At other times, it’s worth just giving them choices. For example, “we could diminuendo to the piano and then crescendo after the piano, or we could sing forte up to the piano, and then suddenly get soft. Let’s try it both ways, and see which way we like better.” The students can try it both ways, discuss the differences, and then agree on one or the other.

It is also a good idea to share with your students how you arrive at an interpretation. I concentrate on three aspects of the music. First, I like to consider the meter, and how the composer has used the chosen meter to create the different levels of beat. I want to discover how the music feels in my body, how it urges me to move. My conducting should reflect those urges so that it will serve as a model for my students, helping them discover how the meter feels in their bodies. Second, I look at how the phrasing is structured. I discover the length of phrases, and how they are marked off in the music. For example, do phrases tend to end on relatively long notes? Do phrases end with a change in articulation? Do several phrases have parallel characteristics that show me the should all be described the same way? Third, I look for the most important note in each phrase. This note will be the destination of the phrase, and will be the one I want to build up to and release from. Each phrase has one most important note. Parallel phrases will have the same most-important note, so again it is important to recognize similar phrases so I can interpret them in similar ways.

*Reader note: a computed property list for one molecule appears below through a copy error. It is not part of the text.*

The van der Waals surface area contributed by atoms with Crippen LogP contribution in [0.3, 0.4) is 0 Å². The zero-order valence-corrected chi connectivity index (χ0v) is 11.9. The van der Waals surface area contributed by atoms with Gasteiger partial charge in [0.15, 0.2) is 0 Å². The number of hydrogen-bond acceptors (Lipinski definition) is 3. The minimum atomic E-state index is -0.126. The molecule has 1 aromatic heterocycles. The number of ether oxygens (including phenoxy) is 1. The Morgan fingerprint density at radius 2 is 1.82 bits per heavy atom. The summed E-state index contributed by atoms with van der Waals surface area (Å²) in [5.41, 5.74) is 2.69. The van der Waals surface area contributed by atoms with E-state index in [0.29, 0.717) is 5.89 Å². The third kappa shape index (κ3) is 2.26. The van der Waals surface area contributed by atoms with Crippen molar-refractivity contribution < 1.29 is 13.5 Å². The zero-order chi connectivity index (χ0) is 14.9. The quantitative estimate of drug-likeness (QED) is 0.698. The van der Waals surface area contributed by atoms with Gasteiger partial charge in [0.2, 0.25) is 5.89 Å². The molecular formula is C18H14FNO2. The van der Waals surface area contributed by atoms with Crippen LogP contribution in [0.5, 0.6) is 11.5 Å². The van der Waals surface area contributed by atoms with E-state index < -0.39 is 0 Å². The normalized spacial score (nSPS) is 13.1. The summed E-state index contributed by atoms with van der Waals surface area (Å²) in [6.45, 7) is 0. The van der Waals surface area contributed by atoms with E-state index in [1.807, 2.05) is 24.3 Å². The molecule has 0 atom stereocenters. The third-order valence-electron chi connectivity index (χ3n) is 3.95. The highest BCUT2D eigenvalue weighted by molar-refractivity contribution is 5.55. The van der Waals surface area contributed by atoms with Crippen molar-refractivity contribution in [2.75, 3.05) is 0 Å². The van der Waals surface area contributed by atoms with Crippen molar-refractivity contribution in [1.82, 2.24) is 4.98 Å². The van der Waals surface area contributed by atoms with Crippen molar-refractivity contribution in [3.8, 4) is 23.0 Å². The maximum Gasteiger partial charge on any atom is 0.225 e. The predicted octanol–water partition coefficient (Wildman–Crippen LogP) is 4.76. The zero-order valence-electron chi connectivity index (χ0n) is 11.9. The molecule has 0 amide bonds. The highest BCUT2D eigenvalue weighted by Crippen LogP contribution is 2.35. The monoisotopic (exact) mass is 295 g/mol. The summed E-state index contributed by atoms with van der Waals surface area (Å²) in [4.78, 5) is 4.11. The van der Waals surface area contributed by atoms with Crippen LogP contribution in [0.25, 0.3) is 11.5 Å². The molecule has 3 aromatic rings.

When my students are sensitive to these three aspects of music–meter, phrasing, and most-important notes within each phrase, they are equipped to interpret the music, or at least contribute to the interpretation. In doing this, they are applying analysis techniques to creative decision making. As Richard Rodgers once wrote, “nothing comes from nothing, nothing ever could.” To make an interpretation, there must be something to interpret. Analysis shows us what is there, and informs creative decisions. Student-centered interpretation is another dimension of creativity in the music classroom.